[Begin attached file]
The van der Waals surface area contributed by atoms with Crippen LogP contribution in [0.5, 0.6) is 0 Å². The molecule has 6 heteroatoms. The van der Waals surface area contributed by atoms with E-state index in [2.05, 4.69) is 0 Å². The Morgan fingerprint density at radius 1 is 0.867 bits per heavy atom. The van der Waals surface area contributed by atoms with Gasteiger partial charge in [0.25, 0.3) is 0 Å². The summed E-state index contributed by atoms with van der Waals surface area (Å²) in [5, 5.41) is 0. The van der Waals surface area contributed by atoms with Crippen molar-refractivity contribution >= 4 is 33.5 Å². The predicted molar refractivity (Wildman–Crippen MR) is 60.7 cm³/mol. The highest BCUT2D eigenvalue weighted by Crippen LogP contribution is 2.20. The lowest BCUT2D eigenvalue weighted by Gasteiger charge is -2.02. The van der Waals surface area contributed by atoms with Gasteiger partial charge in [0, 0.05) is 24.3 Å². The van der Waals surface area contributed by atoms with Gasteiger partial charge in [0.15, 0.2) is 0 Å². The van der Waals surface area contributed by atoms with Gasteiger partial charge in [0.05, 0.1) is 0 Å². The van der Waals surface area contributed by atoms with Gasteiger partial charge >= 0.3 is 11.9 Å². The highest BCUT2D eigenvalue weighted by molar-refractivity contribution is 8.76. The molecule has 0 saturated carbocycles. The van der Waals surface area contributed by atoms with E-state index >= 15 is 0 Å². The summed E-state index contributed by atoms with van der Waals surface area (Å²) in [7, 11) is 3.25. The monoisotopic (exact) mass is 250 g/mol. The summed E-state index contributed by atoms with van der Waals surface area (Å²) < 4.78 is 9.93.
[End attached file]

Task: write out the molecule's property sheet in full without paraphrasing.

The van der Waals surface area contributed by atoms with Crippen LogP contribution in [0.5, 0.6) is 0 Å². The molecule has 6 heteroatoms. The van der Waals surface area contributed by atoms with E-state index in [2.05, 4.69) is 0 Å². The Morgan fingerprint density at radius 1 is 0.867 bits per heavy atom. The van der Waals surface area contributed by atoms with Gasteiger partial charge in [0.25, 0.3) is 0 Å². The summed E-state index contributed by atoms with van der Waals surface area (Å²) in [5, 5.41) is 0. The van der Waals surface area contributed by atoms with Crippen molar-refractivity contribution >= 4 is 33.5 Å². The predicted molar refractivity (Wildman–Crippen MR) is 60.7 cm³/mol. The highest BCUT2D eigenvalue weighted by Crippen LogP contribution is 2.20. The lowest BCUT2D eigenvalue weighted by Gasteiger charge is -2.02. The van der Waals surface area contributed by atoms with Gasteiger partial charge in [0, 0.05) is 24.3 Å². The van der Waals surface area contributed by atoms with Gasteiger partial charge in [0.15, 0.2) is 0 Å². The van der Waals surface area contributed by atoms with Gasteiger partial charge in [0.05, 0.1) is 0 Å². The van der Waals surface area contributed by atoms with Gasteiger partial charge >= 0.3 is 11.9 Å². The highest BCUT2D eigenvalue weighted by molar-refractivity contribution is 8.76. The molecule has 0 saturated carbocycles. The van der Waals surface area contributed by atoms with E-state index >= 15 is 0 Å². The summed E-state index contributed by atoms with van der Waals surface area (Å²) in [7, 11) is 3.25. The monoisotopic (exact) mass is 250 g/mol. The summed E-state index contributed by atoms with van der Waals surface area (Å²) < 4.78 is 9.93.